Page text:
Saturday, September 6, 2014

We need an alternative energy grid | TheHill

The specter of climate change relentlessly haunts the news. Just in the last month, the Council of Economic Advisors released a report estimating that each decade we wait to reduce emissions increases the cost of meeting carbon standards by 41 percent, the Senate Budget Committee held a hearing on the cost of inaction on climate change, and even bastions of the financial community like former Treasury Secretary Robert Rubin are issuing similar warnings. To avoid the most severe impacts of climate change, we must drastically cut fossil fuel consumption and replace that energy with renewable alternatives. Given this, we need to focus our attention and efforts on determining the best strategies to move forward for the next five years and the next fifty.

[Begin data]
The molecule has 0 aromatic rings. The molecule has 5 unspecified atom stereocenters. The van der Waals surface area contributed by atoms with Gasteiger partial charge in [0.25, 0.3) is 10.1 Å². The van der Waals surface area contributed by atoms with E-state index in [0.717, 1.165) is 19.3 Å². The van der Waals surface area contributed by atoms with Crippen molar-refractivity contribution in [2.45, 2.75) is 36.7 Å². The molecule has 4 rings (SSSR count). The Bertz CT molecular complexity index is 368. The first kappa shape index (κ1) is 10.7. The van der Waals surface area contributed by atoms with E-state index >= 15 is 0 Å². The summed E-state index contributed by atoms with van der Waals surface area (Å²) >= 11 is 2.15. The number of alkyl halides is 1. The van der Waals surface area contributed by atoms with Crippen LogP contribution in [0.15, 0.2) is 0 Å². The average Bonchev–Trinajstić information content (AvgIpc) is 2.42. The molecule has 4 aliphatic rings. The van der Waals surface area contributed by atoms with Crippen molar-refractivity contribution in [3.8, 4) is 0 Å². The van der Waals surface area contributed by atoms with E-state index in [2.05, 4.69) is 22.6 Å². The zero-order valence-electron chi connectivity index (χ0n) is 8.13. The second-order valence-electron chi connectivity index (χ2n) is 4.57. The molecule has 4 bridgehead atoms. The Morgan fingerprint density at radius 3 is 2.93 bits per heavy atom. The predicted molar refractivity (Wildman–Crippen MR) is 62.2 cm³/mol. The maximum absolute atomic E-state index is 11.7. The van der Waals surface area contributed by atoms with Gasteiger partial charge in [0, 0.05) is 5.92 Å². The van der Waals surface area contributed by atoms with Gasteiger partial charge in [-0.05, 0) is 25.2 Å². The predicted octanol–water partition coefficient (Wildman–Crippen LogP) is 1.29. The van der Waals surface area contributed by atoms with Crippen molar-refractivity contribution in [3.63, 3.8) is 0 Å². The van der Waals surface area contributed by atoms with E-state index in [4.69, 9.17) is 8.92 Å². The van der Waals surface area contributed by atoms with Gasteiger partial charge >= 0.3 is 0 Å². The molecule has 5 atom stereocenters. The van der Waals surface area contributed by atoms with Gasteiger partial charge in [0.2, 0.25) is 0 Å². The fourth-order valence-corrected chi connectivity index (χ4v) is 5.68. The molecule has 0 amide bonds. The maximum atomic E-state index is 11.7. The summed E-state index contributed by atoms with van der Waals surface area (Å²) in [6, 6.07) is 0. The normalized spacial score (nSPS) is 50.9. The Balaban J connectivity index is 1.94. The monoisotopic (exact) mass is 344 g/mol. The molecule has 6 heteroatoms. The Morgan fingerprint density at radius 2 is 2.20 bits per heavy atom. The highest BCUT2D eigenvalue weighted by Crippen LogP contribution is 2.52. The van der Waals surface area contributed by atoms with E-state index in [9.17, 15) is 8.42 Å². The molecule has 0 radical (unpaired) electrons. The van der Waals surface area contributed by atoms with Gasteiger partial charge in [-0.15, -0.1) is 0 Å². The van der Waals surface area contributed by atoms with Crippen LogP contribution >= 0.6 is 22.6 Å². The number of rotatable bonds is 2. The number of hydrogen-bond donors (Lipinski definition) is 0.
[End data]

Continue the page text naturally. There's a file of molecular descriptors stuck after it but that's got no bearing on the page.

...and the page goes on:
The good news is that the U.S. has an abundance of renewable energy resources. The sun shines hot and long in the South and West, wind howls in the mid-Atlantic and Midwest, and the water runs freely in the Northwest. The bad news is that the U.S. power grid is not designed to integrate many of these resources, even though today’s renewable technology could provide enough power to match national electricity demand.

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